This year’s letter is a continuation of efforts led by the Palestinian Campaign for the Academic and Cultural Boycott of Israel (PACBI), a subsection of BDS (Boycott, Divestment, Sanctions), which describes itself as a Palestinian-led movement for freedom, justice, and equality. The organizers see the increase in signatures for this year’s letter––over 90 signatures versus 30 last year––as marking a monumental shift, especially in this volatile moment in time, when conversations around the issues of racism, sexism, and oppression percolate in mainstream arenas.
“In the last two years, we have become extremely aware of how apathy to injustice is dangerous,” says Amanny Ahmad, a Palestinian-American artist and chef, who signed and helped coordinate the open letter. “That kind of laziness is no longer an option.”
Ahmad grew up between Salt Lake City, Utah and the West Bank. She chooses to cook the food of her culture as an act of resistance. As she puts it, she is “defying cultural and culinary colonialism,” by claiming her cuisine.
Last year, Ahmad and Reem Assil, the James Beard nominated Palestinian- and Syrian-American chef of Reem’s California and Dyafa, gathered to share their culture in a two night dinner series held in response and opposition to the Round Tables event. The dinner series, organized by Ora Wise, director of the Dream Cafe at Allied Media Conference; Kimberly Chou, co-director of Food Book Fair; and Shalva Wise, artist council and projects coordinator at Jewish Voice for Peace, was intentionally named the Asymmetrical Table, a nod to the unequal footing in which Palestinians find themselves under Israeli-government policies.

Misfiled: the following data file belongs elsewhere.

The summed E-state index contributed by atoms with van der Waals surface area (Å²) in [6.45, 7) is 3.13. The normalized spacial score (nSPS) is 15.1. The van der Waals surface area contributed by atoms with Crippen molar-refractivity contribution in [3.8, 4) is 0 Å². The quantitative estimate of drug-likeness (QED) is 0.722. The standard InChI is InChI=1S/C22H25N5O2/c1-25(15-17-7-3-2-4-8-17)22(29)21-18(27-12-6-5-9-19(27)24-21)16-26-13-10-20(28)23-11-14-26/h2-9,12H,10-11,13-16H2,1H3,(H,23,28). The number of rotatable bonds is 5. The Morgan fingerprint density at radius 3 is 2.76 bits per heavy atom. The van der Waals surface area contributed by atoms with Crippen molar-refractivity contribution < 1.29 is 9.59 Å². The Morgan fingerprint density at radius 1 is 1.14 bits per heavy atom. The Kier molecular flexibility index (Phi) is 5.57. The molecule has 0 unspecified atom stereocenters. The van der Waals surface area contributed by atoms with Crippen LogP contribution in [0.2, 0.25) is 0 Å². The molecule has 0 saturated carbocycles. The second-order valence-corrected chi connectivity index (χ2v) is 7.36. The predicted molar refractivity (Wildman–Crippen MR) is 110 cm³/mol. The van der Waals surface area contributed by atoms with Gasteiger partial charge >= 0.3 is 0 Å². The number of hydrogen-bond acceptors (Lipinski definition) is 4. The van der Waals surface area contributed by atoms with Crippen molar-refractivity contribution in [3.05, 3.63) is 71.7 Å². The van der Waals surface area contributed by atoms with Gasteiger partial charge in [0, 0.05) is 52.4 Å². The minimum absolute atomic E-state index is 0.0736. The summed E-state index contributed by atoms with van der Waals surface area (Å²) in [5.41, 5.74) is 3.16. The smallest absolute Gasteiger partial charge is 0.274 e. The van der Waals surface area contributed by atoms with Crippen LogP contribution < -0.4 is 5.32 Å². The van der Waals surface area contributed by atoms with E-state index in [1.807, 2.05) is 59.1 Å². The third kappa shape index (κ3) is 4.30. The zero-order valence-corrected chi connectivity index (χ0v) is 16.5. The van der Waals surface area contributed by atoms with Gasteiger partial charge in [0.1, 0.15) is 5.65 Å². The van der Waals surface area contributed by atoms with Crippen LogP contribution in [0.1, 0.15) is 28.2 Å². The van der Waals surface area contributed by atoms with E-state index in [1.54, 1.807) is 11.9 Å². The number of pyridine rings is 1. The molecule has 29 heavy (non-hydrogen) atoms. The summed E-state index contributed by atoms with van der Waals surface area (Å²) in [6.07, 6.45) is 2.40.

In a not-yet-released short film about the Asymmetrical Table, Assil explains, “What I’ve learned from the history of Arab peoples—and what’s inspired me about the street corner bakeries and the cultural preservation in the Arab world despite the political turmoil—is what people have been able to do with food. We’re doing deeper consciousness-raising work, and food is an essential component of building trust.”
Though the Asymmetrical Table was her first encounter with Round Tables, Assil has done work around Palestinian activism since college and is committed to supporting the work of broader Arab communities in the Bay Area. Last May, after opening Reem’s California, Assil received death threats and violent animosity from protesters aligned with right-wing, pro-Israel views for a mural of Palestinian activist Rasmeh Odea that hung inside her bakery.